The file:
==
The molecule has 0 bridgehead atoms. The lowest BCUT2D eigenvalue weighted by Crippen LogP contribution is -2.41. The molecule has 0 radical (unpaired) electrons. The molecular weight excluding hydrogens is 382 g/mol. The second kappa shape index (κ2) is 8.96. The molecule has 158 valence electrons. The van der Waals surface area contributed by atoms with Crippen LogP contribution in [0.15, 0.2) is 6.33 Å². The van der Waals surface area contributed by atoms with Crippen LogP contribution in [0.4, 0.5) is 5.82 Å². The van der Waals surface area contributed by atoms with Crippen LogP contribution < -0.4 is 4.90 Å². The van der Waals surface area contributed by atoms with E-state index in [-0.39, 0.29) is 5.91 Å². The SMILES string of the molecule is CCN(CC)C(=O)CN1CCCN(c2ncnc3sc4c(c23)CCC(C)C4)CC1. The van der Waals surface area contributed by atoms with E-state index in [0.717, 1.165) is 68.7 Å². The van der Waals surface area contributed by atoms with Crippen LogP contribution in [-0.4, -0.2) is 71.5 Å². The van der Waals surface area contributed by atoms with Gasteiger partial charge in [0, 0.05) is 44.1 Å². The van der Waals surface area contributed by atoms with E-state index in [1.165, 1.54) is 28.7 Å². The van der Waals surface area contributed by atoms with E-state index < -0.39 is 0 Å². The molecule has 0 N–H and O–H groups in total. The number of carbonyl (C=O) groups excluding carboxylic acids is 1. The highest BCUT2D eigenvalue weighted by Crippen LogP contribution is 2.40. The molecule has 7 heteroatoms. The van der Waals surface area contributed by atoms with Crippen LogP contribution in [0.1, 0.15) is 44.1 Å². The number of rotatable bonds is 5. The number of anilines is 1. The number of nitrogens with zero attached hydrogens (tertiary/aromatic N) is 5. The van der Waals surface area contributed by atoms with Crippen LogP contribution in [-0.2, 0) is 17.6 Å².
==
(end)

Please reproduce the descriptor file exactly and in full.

The molecule has 0 bridgehead atoms. The lowest BCUT2D eigenvalue weighted by Crippen LogP contribution is -2.41. The molecule has 0 radical (unpaired) electrons. The molecular weight excluding hydrogens is 382 g/mol. The second kappa shape index (κ2) is 8.96. The molecule has 158 valence electrons. The van der Waals surface area contributed by atoms with Crippen LogP contribution in [0.15, 0.2) is 6.33 Å². The van der Waals surface area contributed by atoms with Crippen LogP contribution in [0.4, 0.5) is 5.82 Å². The van der Waals surface area contributed by atoms with Crippen LogP contribution < -0.4 is 4.90 Å². The van der Waals surface area contributed by atoms with E-state index in [-0.39, 0.29) is 5.91 Å². The SMILES string of the molecule is CCN(CC)C(=O)CN1CCCN(c2ncnc3sc4c(c23)CCC(C)C4)CC1. The van der Waals surface area contributed by atoms with E-state index in [0.717, 1.165) is 68.7 Å². The van der Waals surface area contributed by atoms with Crippen LogP contribution in [-0.4, -0.2) is 71.5 Å². The van der Waals surface area contributed by atoms with Gasteiger partial charge in [0, 0.05) is 44.1 Å². The van der Waals surface area contributed by atoms with E-state index in [1.165, 1.54) is 28.7 Å². The van der Waals surface area contributed by atoms with E-state index < -0.39 is 0 Å². The molecule has 0 N–H and O–H groups in total. The number of carbonyl (C=O) groups excluding carboxylic acids is 1. The highest BCUT2D eigenvalue weighted by Crippen LogP contribution is 2.40. The molecule has 7 heteroatoms. The van der Waals surface area contributed by atoms with Crippen LogP contribution in [0.1, 0.15) is 44.1 Å². The number of rotatable bonds is 5. The number of anilines is 1. The number of nitrogens with zero attached hydrogens (tertiary/aromatic N) is 5. The van der Waals surface area contributed by atoms with Crippen LogP contribution in [-0.2, 0) is 17.6 Å².